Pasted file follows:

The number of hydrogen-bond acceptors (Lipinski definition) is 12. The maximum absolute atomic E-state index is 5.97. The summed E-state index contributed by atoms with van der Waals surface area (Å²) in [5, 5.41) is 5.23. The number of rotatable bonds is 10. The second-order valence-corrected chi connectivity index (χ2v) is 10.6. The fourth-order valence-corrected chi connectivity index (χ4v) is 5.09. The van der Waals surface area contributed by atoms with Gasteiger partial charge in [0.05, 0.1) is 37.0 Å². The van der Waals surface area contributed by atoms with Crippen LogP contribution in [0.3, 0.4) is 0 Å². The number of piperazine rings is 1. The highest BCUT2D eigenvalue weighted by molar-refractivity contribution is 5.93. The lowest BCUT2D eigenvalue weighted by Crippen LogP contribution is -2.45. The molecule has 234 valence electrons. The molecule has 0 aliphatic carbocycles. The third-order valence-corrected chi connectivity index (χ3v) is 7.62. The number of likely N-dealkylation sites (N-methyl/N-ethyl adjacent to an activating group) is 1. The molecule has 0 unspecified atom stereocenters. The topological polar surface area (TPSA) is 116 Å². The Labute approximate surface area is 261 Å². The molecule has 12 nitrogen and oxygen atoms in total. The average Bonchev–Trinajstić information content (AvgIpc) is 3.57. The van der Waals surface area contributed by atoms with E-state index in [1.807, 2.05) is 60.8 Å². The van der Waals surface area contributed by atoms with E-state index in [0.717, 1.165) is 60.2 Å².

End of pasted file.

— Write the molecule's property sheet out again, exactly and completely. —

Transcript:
The number of hydrogen-bond acceptors (Lipinski definition) is 12. The maximum absolute atomic E-state index is 5.97. The summed E-state index contributed by atoms with van der Waals surface area (Å²) in [5, 5.41) is 5.23. The number of rotatable bonds is 10. The second-order valence-corrected chi connectivity index (χ2v) is 10.6. The fourth-order valence-corrected chi connectivity index (χ4v) is 5.09. The van der Waals surface area contributed by atoms with Gasteiger partial charge in [0.05, 0.1) is 37.0 Å². The van der Waals surface area contributed by atoms with Crippen LogP contribution in [0.3, 0.4) is 0 Å². The number of piperazine rings is 1. The highest BCUT2D eigenvalue weighted by molar-refractivity contribution is 5.93. The lowest BCUT2D eigenvalue weighted by Crippen LogP contribution is -2.45. The molecule has 234 valence electrons. The molecule has 0 aliphatic carbocycles. The third-order valence-corrected chi connectivity index (χ3v) is 7.62. The number of likely N-dealkylation sites (N-methyl/N-ethyl adjacent to an activating group) is 1. The molecule has 0 unspecified atom stereocenters. The topological polar surface area (TPSA) is 116 Å². The Labute approximate surface area is 261 Å². The molecule has 12 nitrogen and oxygen atoms in total. The average Bonchev–Trinajstić information content (AvgIpc) is 3.57. The van der Waals surface area contributed by atoms with E-state index in [1.807, 2.05) is 60.8 Å². The van der Waals surface area contributed by atoms with E-state index in [0.717, 1.165) is 60.2 Å².